Handmade Holiday

It was close, but Christmas gifts all got finished, mailed, and delivered on time. It was so close, in fact, that until I finished the last three gifts I didn’t take time to photograph anything. But here’s a quick look at those three.

Netted scarf by Donna Kallner

The last thing done was the first thing started. Does that sound familiar? I started this scarf for Mimi’s birthday last winter, but didn’t have time to finish it. It went with me to the Midwest Weavers Conference last summer as an example for my Patterned Diamond Mesh Netting class. I only needed to add some length from the center and work the pattern on the second end. With it mostly finished in my head, this gift kept getting bumped to the end of the list while things I didn’t have figured out got done. When I finally did get it finished, there was no time to block it the way I normally would. I made do with a good steam (cautiously, because of the nylon in the Berroco Seduce yarn — a mixture of silk, linen, rayon and nylon). I prefer to block netting by wetting it and pinning it out to dry. I’m sure there must be a holiday carol about cutting corners to get to the post office on time.

Hobby horse from recycled sock.

We made a hobby horse for ourĀ one-year-old godson, who looks just like his grandpa Wayne, who passed away in November. At Thanksgiving, Bill’s sister was sorting through some of Wayne’s things to make T-shirt quilts for the kids. She gave Bill some of Wayne’s socks, and I took a pair for the hobby horse. I indigo dyed the socks — one for the horse’s head and the other to pad the top of a peeled willow stick. The mane is from some felted thick-and-thin handspun. The ears are naturally dyed wool felt. This only got in the mail on time because Bill got on the stick (figuratively) and found a box this horse would fit it.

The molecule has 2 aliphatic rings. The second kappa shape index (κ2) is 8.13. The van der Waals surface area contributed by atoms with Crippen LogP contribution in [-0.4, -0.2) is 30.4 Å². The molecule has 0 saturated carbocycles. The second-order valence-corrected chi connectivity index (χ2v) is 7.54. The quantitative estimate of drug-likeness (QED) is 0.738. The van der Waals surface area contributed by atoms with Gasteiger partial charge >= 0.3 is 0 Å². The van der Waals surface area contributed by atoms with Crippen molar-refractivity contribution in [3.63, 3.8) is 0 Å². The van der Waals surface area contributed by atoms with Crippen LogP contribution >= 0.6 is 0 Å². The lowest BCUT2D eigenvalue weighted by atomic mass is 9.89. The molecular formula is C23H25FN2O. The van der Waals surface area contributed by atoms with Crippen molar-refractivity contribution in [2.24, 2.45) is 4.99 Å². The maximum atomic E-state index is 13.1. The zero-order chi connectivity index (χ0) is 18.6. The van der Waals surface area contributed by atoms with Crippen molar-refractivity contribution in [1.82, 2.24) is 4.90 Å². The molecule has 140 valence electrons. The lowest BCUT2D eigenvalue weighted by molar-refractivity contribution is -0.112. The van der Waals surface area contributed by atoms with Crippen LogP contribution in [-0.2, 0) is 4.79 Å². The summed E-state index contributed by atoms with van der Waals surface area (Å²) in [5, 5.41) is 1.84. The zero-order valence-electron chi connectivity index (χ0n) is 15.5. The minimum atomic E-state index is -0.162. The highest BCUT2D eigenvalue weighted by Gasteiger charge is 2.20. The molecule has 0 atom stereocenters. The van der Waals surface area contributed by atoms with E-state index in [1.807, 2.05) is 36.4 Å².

Felt bag.

For Gus’ big sister, I made a bag that I hope is large enough for her cell phone. One side is from wool yarn I crocheted, felted in the washer, then needle felted with yarn in a contrasting color. The flip side is just two layers of black felted wool fabric quilted together with embroidery floss that matches the blue on the front. I stitched the pieces together with the sewing machine, then worked cross-knit looping on the edge. (That’s a technique I teach in the online class.) For the sake of time, I worked the strap in knit I-Cord, some of it during a fire department training session scheduled for the last night before in-state gifts had to be in the mail. There might be a Dr. Seuss book in that:

I cannot knit and walk these halls / it’s only I-cord, but duty calls. / I know this should be done and wrapped / But I’ll put it away, or I’ll be lapped.

There was one other handmade gift this Christmas.

Warping board made for me by my husband.

Months ago, I told Bill I’d like to have a warping board. On Christmas morning, he brought it in from wherever he’s been hiding it and completely took me by surprise.

I hope your holiday was also filled with handmade delights and wonderful memories!

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Donna Kallner

fiber artist, teacher and explorer, inspired by ancient fiber techniques and all the ways contemporary fiber artists give old ideas a new spin